P.Gunnar Brolinson, D.O.
Dan Elliott, D.O.
Virginia Tech Sports Medicine
Concussion largely remains an "invisible" injury that has no defined timeline for recovery. Even with improved technology and understanding of neuroscience, there is still no universal agreement on the definition or grading of concussion. The American Academy of Neurology defines concussion as "a trauma-induced alteration in mental status that may or may not involve loss of consciousness. Confusion and amnesia are the hallmarks of concussion." More importantly, recognition of brain injury is the key to evaluation and management.
Concussion management in athletics continues to be a challenge for both team physicians and athletic trainers. Over the past four decades, many strategies have evolved that include improved recognition, prevention, and rehabilitation of concussive episodes.
Historically there has been a decline in brain and cervical spine deaths among high school players. In 1968, brain and cervical spine injuries among high school and college football players resulted in 36 deaths. Over the past thirteen years, the rate has dropped to approximately 5 per year. There are multiple reasons for this decline including rule changes, improved equipment standards, heightened awareness by coaches, players and clinicians, and improved assessment techniques. However, there is still room for improvement.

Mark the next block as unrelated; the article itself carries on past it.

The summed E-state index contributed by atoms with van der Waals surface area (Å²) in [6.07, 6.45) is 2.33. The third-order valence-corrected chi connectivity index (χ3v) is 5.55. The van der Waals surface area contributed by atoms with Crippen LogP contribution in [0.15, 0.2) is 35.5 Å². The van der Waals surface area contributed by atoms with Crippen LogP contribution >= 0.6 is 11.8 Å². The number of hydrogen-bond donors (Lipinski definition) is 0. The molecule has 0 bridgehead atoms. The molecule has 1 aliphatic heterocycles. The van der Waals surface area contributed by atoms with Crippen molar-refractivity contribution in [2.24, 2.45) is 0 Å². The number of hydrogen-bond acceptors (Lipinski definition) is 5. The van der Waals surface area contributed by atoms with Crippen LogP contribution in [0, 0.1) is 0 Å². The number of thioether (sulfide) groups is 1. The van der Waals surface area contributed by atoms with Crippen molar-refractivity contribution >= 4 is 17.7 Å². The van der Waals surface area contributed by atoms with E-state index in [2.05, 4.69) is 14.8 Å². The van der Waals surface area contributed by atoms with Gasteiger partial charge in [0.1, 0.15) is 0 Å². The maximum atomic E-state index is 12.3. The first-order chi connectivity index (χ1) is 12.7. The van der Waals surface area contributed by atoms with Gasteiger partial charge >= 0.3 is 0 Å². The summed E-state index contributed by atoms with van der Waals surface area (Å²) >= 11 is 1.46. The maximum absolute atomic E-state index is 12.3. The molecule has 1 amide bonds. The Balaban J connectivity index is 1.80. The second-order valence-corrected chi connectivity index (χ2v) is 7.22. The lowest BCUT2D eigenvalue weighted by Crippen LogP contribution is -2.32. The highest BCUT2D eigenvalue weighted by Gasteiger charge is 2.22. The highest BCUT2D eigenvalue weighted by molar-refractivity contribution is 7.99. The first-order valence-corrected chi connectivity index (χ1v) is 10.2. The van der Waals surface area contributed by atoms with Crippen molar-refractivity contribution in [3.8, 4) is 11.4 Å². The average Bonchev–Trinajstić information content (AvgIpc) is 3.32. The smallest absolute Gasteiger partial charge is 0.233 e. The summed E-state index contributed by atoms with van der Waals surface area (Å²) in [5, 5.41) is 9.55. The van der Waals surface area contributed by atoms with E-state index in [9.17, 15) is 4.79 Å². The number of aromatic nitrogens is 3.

Sports with potential for contact with other players or the ground obviously carry an increased potential for head injury. A heightened awareness at these sporting events is the first step of management. Examples of high-risk sports include boxing, football, gymnastics, ice hockey, wrestling, soccer, lacrosse, and basketball. We expect that the incidence of concussion, or mild traumatic brain injury (MTBI), will increase as the popularity of these sports increases.
The Centers for Disease Control (CDC) estimates the incidence of concussion at 300,000 cases per year. Of those, one third occurs in football. Concussion is a major source lost player time and accounts for 13.3% of all football injuries. There are approximately 62,800 cases seen in high school varsity athletes. These numbers are impressive but are likely lower than the actual occurrence as many concussions go undiagnosed or unreported.
Difficulty with diagnosis of concussion stems from the protean nature of the entity and often vague clinical symptoms. Athletes with concussion may have a vacant stare, delayed verbal and motor response, confusion, decreased ability to concentrate, disorientation, slurred speech, labile emotions, and/or loss of consciousness. It should be noted that loss of consciousness does not have to occur during a concussive episode. Players will often hide symptoms because they do not want to be removed from the game or lose playing time. Sometimes, the diagnosis is made days after the injury based on late symptoms such as headache, light-headedness, inability to focus, decline in classroom performance, easy fatigability, irritability, visual disturbances, anxiety, depression, and sleep disruption.